“A top executive from Donald Trump’s real estate company emailed Russian President Vladi­mir Putin’s personal spokesman during the U.S. presidential campaign last year to ask for help advancing a stalled Trump Tower development project in Moscow, according to documents submitted to Congress on Monday.”

— “Top Trump Organization executive asked Putin aide for help on business deal,” Rosalind S. Helderman, Carol D. Leonnig and Tom Hamburger, Washington Post

(more…)

Report: Sessions Talked Policy With Russian Diplomat

July 25, 2017

Report: Sessions Talked About Campaign With Russian Diplomat

The Russian ambassador to the U.S. told his superiors that he discussed campaign-related matters, including policy issues, with Jeff Sessions during the 2016 presidential race, contrary to Mr. Session’s public assertions and sworn testimony, reports the Washington Post:

“Ambassador Sergey Kislyak’s accounts of two conversations with Sessions — then a top foreign policy adviser to Republican candidate Donald Trump — were intercepted by U.S. spy agencies, which monitor the communications of senior Russian officials in the United States and in Russia. Sessions initially failed to disclose his contacts with Kislyak and then said that the meetings were not about the Trump campaign.

One U.S. official said that Sessions — who testified that he had no recollection of an April encounter — has provided ‘misleading’ statements that are ‘contradicted by other evidence.’ A former official said that the intelligence indicates that Sessions and Kislyak had ‘substantive’ discussions on matters including Trump’s positions on Russia-related issues and prospects for U.S.-Russia relations in a Trump administration.

Sessions has said repeatedly that he never discussed campaign-related issues with Russian officials and that it was only in his capacity as a U.S. senator that he met with Kislyak.

‘I never had meetings with Russian operatives or Russian intermediaries about the Trump campaign,’ Sessions said in March when he announced that he would recuse himself from matters relating to the FBI probe of Russian interference in the election and any connections to the Trump campaign.”

— “Sessions discussed Trump campaign-related matters with Russian ambassador, U.S. intelligence intercepts show,” Adam Entous, Ellen Nakashima and Greg Miller, Washington Post

President Trump is hinting that he will fire Mr. Sessions and attacking him, but not for campaign collusion or for lying about it. Mr. Trump is upset that Mr. Sessions recused himself on the Russia investigation and isn’t persecuting his former political opponent, like they do in, say, Russia.

More:

“Sessions Discussed Campaign Matters With Russian Ambassador,” Aria Bendix and Adam Serwer, The Atlantic

“Sessions hires his own lawyer,” Rebecca Savransky, The Hill

Related:

“Ex-Bush ethics lawyer: Trump calling for Clinton to be prosecuted is an ‘impeachable offense,'” Aida Chavez, The Hill

“Russian envoy, at heart of U.S. investigations, ends tenure in Washington,” David Shepardson, Reuters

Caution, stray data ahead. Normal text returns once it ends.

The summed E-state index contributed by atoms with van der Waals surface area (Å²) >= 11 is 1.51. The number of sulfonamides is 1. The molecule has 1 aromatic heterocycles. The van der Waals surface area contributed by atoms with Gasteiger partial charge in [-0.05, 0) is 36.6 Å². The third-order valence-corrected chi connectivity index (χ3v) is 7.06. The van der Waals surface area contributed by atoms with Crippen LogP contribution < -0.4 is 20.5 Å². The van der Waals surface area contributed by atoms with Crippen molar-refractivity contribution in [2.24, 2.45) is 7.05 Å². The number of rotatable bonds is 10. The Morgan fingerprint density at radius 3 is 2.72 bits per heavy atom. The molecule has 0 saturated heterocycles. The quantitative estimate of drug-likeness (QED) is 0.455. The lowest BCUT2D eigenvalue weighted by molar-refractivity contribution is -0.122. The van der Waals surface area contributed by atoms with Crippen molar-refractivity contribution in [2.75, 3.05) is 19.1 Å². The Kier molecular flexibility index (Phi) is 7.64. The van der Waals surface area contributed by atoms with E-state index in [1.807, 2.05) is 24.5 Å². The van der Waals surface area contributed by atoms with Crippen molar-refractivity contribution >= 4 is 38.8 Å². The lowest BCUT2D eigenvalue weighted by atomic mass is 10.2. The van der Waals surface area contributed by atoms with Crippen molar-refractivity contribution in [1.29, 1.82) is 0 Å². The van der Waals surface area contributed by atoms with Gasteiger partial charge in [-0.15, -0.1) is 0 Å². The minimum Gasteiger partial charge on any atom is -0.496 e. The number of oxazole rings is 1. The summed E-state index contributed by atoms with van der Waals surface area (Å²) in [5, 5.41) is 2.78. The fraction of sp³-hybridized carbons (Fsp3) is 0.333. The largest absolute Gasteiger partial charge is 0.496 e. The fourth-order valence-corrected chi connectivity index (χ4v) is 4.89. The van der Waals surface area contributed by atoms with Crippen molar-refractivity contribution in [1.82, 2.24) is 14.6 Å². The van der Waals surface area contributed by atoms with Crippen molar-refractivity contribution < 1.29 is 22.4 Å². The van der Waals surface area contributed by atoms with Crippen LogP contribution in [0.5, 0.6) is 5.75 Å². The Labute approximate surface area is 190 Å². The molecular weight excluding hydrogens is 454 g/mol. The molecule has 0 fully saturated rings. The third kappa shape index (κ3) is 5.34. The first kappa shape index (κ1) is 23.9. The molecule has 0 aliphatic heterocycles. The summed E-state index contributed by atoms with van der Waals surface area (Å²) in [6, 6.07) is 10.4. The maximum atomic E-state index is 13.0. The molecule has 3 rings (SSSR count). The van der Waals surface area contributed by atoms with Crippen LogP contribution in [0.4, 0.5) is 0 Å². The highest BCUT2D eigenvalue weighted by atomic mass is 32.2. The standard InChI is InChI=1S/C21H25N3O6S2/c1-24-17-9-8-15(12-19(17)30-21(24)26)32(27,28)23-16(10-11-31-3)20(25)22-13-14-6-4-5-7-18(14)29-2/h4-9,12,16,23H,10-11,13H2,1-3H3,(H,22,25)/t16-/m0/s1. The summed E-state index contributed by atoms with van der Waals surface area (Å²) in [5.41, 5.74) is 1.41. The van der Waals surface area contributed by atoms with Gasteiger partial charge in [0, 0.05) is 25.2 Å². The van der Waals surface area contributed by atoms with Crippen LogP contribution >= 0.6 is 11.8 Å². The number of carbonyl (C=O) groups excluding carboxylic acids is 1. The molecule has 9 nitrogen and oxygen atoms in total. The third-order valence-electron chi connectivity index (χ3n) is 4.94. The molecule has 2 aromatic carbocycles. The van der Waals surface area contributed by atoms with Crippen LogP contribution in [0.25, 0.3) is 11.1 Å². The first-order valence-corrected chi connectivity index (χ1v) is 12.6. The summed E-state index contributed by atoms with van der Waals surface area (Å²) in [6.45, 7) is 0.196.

“Kislyak Leaves His Post With Russiagate in His Wake,” Griffin Connolly, Roll Call

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The NSA and DNI Told Trump to Take a Hike

May 23, 2017

The NSA and DNI Told Trump to Take a Hike
In March, after FBI Director James B. Comey told the House Intelligence Committee the FBI was investigating links between the Trump campaign and the Russian government, President Trump asked Director of National Intelligence (DNIDaniel Coats and NSA Director Michael Rogers to say there was nothing to the Trump-Russia story. They declined to spread disinformation about a sister agency’s ongoing investigation, even at the president’s request. The CIA had already determined that there was Russian interference in the 2016 presidential campaign.

More:

“Trump asked intelligence chiefs to push back against FBI collusion probe after Comey revealed its existence,” Adam Entous and Ellen Nakashima, Washington Post

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The Curse of the Potato

May 3, 2016

Before the rise of the modern world, why did some societies develop social and architectural complexity while others didn’t?

“The most advanced civilizations all tended to cultivate grain crops, like wheat and barley and corn. Less advanced societies tended to rely on root crops like potatoes, taro and manioc.

It’s not that grains crops were much easier to grow than tubers, or that they provided more food, the economists say. Instead, the economists believe that grains crops transformed the politics of the societies that grew them, while tubers held them back.

Call it the curse of the potato.”

More:

“The sinister, secret history of a food that everybody loves,” Jeff Guo, Washington Post

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The Twinkies Bakery is Now Worth Big Dough

July 20, 2015

The Twinkies Bakery is Now Worth Big Dough

Hostess, baker of America’s beloved Ding Dongs, Ho Hos and Twinkies, founded in 1930, went bankrupt in 2012. The firm was bought the next year by a partnership led by C. Dean Metropoulos, savior of Vlasic, Hungry-Man, Old Milwaukee and Chef Boyardee food brands. The turnaround king has done it again, for our nation’s iconic dessert cakes:

“Now, the iconic dessert titan is resurgent, selling its golden, cream-filled Twinkies across the world under the name Hostess Brands and turning down $2 billion offers from a pack of hopeful buyers. On Tuesday morning, the company reached its latest peak when Reuters, citing anonymous sources, suggested Hostess would head to Wall Street with an initial public offering that would value the company at around $2.5 billion.”

— “Twinkies are not just back from the dead. Their baker may now be worth billions.” Drew Harwell, Washington Post

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Boo! Halloween Crosses Class Lines.

November 1, 2014

Boo! Halloween Crosses Class Lines.

What were all those kids from … other neighborhoods doing, trick-or-treating at your house last night?

“Imagine living in a neighborhood where it’s too dangerous to knock on a door at night, or next to neighbors who are too poor to buy a bag of candy.”

— “Halloween carpetbaggers expose the fault lines between the haves and have-nots,” Petula Dvorak, Washington Post

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Photo of an Anacostia bus bound for Capitol Hill on Halloween 2013, by Mike Licht. Download a copy here. Creative Commons license; credit Mike Licht, NotionsCapital.com